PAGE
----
One of the coolest things about this kit is the option for either mesh or textured heads. Yamaha’s patented textured cellular silicon heads are an interesting alternative to the more common mesh affairs. They can offer a similar feel to real/mesh heads but are a lot quieter when played. Surprisingly, specifying these heads adds a little to the price, in the region of €200-300.

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Yamaha DTX10K-X Black Forest
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Yamaha DTX10K-X Real Wood
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Yamaha DTX10K-M Real Wood
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Yamaha DTX10K-M Black Forest
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Roland TD-50KV2

Roland TD-50K2V

Roland TD-50K2V

Before the advent of the VAD range, the TD-50K was peak V-Drums. And in many ways, it still is. It still has an amazing module. The TD-50X is one of THE best drum brains out there. A plethora of trigger connections, both analogue and digital. Balanced XLR’s and a built in PSU make this a true pro-level unit. And those Roland sounds are second to none. It also has a detailed but unfussy user interface that strikes a great balance between tweakability and simplicity.

The shallow shells are topped with the classic V-Drum mesh heads. Along with the three cymbal pads, these are attached to a solid, sturdy rack system with room for you to expand the kit should you so desire. The TD-50k2V represents the latest version of this classic kit and comes with a full size, 18″ kick drum. Much like the Alesis Strike Pro SE, this adds stage presence and feels nice to play.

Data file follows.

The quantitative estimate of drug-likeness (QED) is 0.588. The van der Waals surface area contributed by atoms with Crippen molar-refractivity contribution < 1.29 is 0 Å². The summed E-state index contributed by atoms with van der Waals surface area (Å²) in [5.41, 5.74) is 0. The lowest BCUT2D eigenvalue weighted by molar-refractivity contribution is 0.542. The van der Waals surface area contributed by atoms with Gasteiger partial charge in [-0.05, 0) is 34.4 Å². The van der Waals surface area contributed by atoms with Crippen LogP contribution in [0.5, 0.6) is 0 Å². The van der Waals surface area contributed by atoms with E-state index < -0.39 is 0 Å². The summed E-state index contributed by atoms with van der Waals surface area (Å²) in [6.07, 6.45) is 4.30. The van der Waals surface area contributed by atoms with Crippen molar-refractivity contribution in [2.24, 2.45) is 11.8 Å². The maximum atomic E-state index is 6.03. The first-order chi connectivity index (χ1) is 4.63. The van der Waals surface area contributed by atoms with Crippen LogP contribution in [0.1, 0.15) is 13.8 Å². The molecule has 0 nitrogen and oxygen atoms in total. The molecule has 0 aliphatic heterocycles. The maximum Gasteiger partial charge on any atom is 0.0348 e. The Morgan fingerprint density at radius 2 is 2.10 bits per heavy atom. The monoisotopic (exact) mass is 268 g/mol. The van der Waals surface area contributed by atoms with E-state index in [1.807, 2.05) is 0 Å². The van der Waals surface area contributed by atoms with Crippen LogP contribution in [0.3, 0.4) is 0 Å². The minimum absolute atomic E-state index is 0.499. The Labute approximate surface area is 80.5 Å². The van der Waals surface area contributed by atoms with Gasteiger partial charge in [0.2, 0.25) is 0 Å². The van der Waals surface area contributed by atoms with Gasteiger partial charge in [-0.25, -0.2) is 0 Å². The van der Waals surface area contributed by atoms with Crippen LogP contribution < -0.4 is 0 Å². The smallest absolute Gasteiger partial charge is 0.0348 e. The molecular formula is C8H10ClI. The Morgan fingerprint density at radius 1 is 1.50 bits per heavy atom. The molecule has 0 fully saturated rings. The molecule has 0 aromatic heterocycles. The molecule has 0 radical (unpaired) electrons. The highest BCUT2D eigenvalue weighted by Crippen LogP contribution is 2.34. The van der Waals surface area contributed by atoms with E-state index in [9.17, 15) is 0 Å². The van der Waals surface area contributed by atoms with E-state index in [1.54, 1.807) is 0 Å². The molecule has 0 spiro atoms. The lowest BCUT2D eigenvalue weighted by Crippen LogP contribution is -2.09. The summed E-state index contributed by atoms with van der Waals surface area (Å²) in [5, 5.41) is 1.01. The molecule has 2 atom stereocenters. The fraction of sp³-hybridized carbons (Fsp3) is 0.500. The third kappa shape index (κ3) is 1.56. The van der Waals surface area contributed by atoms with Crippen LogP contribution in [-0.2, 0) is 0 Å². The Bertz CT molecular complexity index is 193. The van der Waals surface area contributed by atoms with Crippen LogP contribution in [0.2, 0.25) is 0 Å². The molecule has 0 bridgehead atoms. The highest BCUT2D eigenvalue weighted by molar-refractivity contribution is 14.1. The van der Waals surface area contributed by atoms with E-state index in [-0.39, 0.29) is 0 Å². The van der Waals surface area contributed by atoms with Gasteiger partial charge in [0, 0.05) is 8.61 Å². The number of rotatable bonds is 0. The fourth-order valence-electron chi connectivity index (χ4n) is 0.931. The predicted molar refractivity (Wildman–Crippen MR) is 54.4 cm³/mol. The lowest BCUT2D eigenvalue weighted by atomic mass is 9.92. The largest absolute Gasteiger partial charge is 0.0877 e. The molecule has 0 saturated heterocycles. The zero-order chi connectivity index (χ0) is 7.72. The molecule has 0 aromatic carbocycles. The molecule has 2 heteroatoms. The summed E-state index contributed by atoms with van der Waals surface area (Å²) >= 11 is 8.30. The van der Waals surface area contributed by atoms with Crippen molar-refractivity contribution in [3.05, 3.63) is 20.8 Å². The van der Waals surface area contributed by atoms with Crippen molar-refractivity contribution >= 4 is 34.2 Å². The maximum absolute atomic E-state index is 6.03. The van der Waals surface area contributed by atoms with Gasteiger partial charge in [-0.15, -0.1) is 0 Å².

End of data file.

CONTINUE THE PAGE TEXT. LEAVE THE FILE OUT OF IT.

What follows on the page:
Once again, disappointingly, Roland don’t include either a snare or hi-hat stand which really is unforgivable in this price bracket. That aside, the TD-50Kv2 exudes class, quality and superior sound and if your budget stretches this far, you’d be hard pressed to find much better.

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Roland TD-50KV2 V-Drums Kit
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Millenium MPS-1000 e-Drum Set

Millenium MPS1000 Electronic Drum Set

Millenium MPS1000

Last, but by no means least, we have the Millenium MPS-1000. I’ve raved about this kit before in my look at top 5 budget e-Drum sets, so you might be wondering why I’ve included it here also. Well, it is because when you compare this to the other four kits in this particular list, it stands up very well indeed. But, in some cases, it’s nearly a sixth of the price!

For around the €1000 mark you get a full, 5-piece drum kit with full size wood shells, all your stands (including hi-hat and snare – take note, Roland!) and a pretty neat drum module. So for a minimal outlay, by comparison, you get not only a great sounding e-Drum kit but also one that looks the part. So where are the corners that have been cut?